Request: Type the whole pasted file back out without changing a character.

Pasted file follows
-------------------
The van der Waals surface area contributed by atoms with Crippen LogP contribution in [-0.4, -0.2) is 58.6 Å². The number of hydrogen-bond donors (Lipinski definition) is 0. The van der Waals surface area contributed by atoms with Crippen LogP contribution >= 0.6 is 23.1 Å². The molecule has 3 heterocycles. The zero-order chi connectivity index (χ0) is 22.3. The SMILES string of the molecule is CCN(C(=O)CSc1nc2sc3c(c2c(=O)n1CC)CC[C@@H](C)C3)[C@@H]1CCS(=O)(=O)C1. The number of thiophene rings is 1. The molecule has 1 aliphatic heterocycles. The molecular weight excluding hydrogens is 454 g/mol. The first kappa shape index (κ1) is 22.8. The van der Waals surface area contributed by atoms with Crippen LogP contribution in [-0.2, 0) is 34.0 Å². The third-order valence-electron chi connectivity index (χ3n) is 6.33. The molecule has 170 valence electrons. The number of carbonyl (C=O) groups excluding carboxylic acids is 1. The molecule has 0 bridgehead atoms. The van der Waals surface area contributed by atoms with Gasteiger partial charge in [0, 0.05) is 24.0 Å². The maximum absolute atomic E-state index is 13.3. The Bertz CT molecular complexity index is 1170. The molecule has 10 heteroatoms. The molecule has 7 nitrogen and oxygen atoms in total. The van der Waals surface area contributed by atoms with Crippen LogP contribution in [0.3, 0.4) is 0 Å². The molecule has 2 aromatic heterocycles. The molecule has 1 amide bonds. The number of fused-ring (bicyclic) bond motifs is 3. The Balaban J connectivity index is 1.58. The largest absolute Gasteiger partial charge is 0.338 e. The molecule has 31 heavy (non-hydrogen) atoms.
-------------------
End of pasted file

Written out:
The van der Waals surface area contributed by atoms with Crippen LogP contribution in [-0.4, -0.2) is 58.6 Å². The number of hydrogen-bond donors (Lipinski definition) is 0. The van der Waals surface area contributed by atoms with Crippen LogP contribution >= 0.6 is 23.1 Å². The molecule has 3 heterocycles. The zero-order chi connectivity index (χ0) is 22.3. The SMILES string of the molecule is CCN(C(=O)CSc1nc2sc3c(c2c(=O)n1CC)CC[C@@H](C)C3)[C@@H]1CCS(=O)(=O)C1. The number of thiophene rings is 1. The molecule has 1 aliphatic heterocycles. The molecular weight excluding hydrogens is 454 g/mol. The first kappa shape index (κ1) is 22.8. The van der Waals surface area contributed by atoms with Crippen LogP contribution in [-0.2, 0) is 34.0 Å². The third-order valence-electron chi connectivity index (χ3n) is 6.33. The molecule has 170 valence electrons. The number of carbonyl (C=O) groups excluding carboxylic acids is 1. The molecule has 0 bridgehead atoms. The van der Waals surface area contributed by atoms with Gasteiger partial charge in [0, 0.05) is 24.0 Å². The maximum absolute atomic E-state index is 13.3. The Bertz CT molecular complexity index is 1170. The molecule has 10 heteroatoms. The molecule has 7 nitrogen and oxygen atoms in total. The van der Waals surface area contributed by atoms with Crippen LogP contribution in [0.3, 0.4) is 0 Å². The molecule has 2 aromatic heterocycles. The molecule has 1 amide bonds. The number of fused-ring (bicyclic) bond motifs is 3. The Balaban J connectivity index is 1.58. The largest absolute Gasteiger partial charge is 0.338 e. The molecule has 31 heavy (non-hydrogen) atoms.